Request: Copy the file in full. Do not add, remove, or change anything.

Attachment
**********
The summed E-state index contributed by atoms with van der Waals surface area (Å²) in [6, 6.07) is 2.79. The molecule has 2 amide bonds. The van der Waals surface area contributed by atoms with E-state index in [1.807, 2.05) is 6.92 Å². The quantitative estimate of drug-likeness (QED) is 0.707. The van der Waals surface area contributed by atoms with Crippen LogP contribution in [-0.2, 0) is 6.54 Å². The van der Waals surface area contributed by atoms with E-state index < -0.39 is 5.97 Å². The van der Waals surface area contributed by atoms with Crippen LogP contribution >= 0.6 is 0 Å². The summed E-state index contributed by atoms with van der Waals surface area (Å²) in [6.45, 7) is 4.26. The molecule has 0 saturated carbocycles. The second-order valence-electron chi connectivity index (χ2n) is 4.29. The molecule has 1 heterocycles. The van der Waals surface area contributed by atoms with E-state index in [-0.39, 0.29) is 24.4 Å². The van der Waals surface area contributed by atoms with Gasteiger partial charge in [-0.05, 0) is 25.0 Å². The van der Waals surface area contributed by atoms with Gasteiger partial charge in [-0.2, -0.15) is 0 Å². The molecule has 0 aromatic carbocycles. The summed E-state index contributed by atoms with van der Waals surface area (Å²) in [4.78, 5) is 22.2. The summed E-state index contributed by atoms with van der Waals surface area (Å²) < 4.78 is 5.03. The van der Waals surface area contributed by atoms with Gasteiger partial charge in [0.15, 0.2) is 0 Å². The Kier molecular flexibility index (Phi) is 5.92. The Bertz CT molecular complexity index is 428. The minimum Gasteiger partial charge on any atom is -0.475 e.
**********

The summed E-state index contributed by atoms with van der Waals surface area (Å²) in [6, 6.07) is 2.79. The molecule has 2 amide bonds. The van der Waals surface area contributed by atoms with E-state index in [1.807, 2.05) is 6.92 Å². The quantitative estimate of drug-likeness (QED) is 0.707. The van der Waals surface area contributed by atoms with Crippen LogP contribution in [-0.2, 0) is 6.54 Å². The van der Waals surface area contributed by atoms with E-state index < -0.39 is 5.97 Å². The van der Waals surface area contributed by atoms with Crippen LogP contribution >= 0.6 is 0 Å². The summed E-state index contributed by atoms with van der Waals surface area (Å²) in [6.45, 7) is 4.26. The molecule has 0 saturated carbocycles. The second-order valence-electron chi connectivity index (χ2n) is 4.29. The molecule has 1 heterocycles. The van der Waals surface area contributed by atoms with E-state index in [-0.39, 0.29) is 24.4 Å². The van der Waals surface area contributed by atoms with Gasteiger partial charge in [-0.05, 0) is 25.0 Å². The van der Waals surface area contributed by atoms with Gasteiger partial charge in [-0.2, -0.15) is 0 Å². The molecule has 0 aromatic carbocycles. The summed E-state index contributed by atoms with van der Waals surface area (Å²) in [4.78, 5) is 22.2. The summed E-state index contributed by atoms with van der Waals surface area (Å²) < 4.78 is 5.03. The van der Waals surface area contributed by atoms with Gasteiger partial charge in [0.15, 0.2) is 0 Å². The Kier molecular flexibility index (Phi) is 5.92. The Bertz CT molecular complexity index is 428. The minimum Gasteiger partial charge on any atom is -0.475 e.